A few years ago, I'd always have a business book on the go as well as a novel. But I can't remember the last time that I've felt inspired to read a business book, let alone buy one. I don't feel as if there's been a real buzzy must-read book, a Seth Godin, a John Grant, a Malcolm Gladwell.
I had a look at amazon's top sellers on the subject of advertising and it all felt rather like deja-vu and don't-wanna-do. It's reassuring, of course, to see the legends still up there in the best sellers - Ogilvy and Arden. But the rest of the list seems full of those "how-to" books with titles suffering from verbal diarrhoea.
"The Power of Kindle Books: Selling and Marketing Your Ebooks for Residual Income - Promoting Sales" by Lambert Klein was top of the list. Something similar for Smashwords appeared further down, along with a number of similarly-titled how-tos about Social Media.
I suppose it's inevitable that in these days of "brand me" and "self-publishing" and "own businesses" that there's a need for these kind of tomes. But I also have a wish to be inspired, challenged, even, by some clever young thing who can show me what a dinosaur I am and point the way to the future.
One book looked a little more promising - having a one-word title, "Velocity" was a start (although the publisher had obviously cajoled the authors Ajaz Ahmed and Stefan Olander into having a LinkedIn style sub-title "The Seven New Laws for a World Gone Digital"). But I still couldn't bring myself to press the "buy" button.
Pissed in by the planner or not (or however the quote goes), it would seem that the well of inspiration has dried up.
I gave a lecture on Saturday at the Bauhaus, Dessau as part of the Bauhaus Foundation's Summer School with the intriguing title "The Didactic Home."
Back in the 1920s, the Bauhaus was already "modern" in its marketing - with the Gropius house acting as a "showhome" for parties of interested housewives as well as using the media of the day - exhibitions and magazines. And "new media" in the 1920s meant film: at the weekend we were shown a fascinating film made in 1926: Wie wohnen wir gesund and wirtschaftlich? (How can we live in a healthy and economically sensible way?)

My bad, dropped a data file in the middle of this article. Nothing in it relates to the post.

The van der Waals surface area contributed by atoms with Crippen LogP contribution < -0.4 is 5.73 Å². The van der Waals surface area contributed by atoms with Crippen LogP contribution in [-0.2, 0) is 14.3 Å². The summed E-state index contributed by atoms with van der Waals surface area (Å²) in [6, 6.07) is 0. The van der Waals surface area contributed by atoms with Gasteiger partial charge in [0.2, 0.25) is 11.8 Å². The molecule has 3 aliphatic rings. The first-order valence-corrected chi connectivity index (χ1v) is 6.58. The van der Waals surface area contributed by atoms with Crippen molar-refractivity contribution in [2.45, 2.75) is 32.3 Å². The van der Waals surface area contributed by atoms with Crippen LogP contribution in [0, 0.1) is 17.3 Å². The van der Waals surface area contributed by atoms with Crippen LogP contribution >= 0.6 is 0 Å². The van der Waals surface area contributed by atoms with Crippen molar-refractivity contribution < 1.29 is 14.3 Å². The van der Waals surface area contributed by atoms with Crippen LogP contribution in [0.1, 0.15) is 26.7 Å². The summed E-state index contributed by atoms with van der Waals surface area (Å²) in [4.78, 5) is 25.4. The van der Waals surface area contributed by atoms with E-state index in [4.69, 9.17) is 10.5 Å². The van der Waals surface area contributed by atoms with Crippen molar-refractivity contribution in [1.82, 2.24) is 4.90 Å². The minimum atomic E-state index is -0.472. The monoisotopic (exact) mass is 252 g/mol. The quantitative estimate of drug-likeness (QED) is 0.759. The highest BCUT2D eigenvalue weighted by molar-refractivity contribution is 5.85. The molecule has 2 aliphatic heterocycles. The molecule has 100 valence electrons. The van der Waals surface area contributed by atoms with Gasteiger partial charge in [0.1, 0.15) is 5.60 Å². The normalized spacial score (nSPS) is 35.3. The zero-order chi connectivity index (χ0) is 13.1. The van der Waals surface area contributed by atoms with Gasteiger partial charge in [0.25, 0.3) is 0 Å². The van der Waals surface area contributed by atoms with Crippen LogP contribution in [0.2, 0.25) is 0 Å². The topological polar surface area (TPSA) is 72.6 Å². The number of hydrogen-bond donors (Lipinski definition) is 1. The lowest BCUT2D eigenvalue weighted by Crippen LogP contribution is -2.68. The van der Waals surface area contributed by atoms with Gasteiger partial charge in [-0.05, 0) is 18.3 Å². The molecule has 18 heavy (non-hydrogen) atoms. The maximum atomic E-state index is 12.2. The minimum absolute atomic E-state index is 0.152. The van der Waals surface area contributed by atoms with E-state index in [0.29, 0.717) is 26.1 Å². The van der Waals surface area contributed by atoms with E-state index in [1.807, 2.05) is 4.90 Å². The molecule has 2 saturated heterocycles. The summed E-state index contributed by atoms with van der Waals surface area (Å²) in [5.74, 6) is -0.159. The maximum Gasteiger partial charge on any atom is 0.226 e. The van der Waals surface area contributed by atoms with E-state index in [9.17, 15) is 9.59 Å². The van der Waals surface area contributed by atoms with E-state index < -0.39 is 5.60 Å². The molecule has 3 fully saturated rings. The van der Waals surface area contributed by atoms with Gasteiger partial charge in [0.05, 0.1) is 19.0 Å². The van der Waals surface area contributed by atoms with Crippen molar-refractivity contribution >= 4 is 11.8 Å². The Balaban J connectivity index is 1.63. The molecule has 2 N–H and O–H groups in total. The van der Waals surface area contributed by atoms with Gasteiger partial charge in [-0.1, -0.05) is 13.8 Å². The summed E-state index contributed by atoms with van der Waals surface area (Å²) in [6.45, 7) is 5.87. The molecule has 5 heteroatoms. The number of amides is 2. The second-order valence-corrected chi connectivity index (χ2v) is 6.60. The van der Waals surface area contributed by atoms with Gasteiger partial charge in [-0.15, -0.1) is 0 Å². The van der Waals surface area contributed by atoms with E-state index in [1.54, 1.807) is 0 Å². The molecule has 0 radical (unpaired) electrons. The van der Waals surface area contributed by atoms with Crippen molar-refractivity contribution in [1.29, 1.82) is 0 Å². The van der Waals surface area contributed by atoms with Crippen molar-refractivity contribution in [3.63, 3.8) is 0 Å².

The film is a documentary which promotes an appropriate way of living in the industrial age. Although from a sociological or anthropological point of view the film is far from modern - Ise Gropius gets to demonstrate the walk-in wardrobe while the maid gets to do the washing-up - the nature of the film reminded me of a modern-day infomercial.
The functionality of design is demonstrated, from a mixing-bowl fastener, to a high pressure hose as a precursor to the dishwasher, to a day bed that swiftly converts to a sofa, to living room chairs so light they can be blithely pushed round from one place to another, to the walk-in wardrobe with its solution to the age old problem of how to keep shoes neat and tidy.
It's a hymn to how freeing your home of unnecessary ballast can for make a better life - healthier, more spiritual, more economic.
The Bauhaus in Dessau had a short life - a matter of a few years. There's something shrine-like now about much of it - closed doors and relics behind glass rather than the "Living Machine" of the 1920s. But perhaps the spirit lives on in a certain Swedish Home Furnishings store.
On my recent visit to dOCUMENTA (13) I was interested to see if there were any examples of the territory that I work in - brands, communication, media - finding their way into the world of art. Probably the most famous example of this is Andy Warhol's Campbells soup cans, but that was 50 years ago.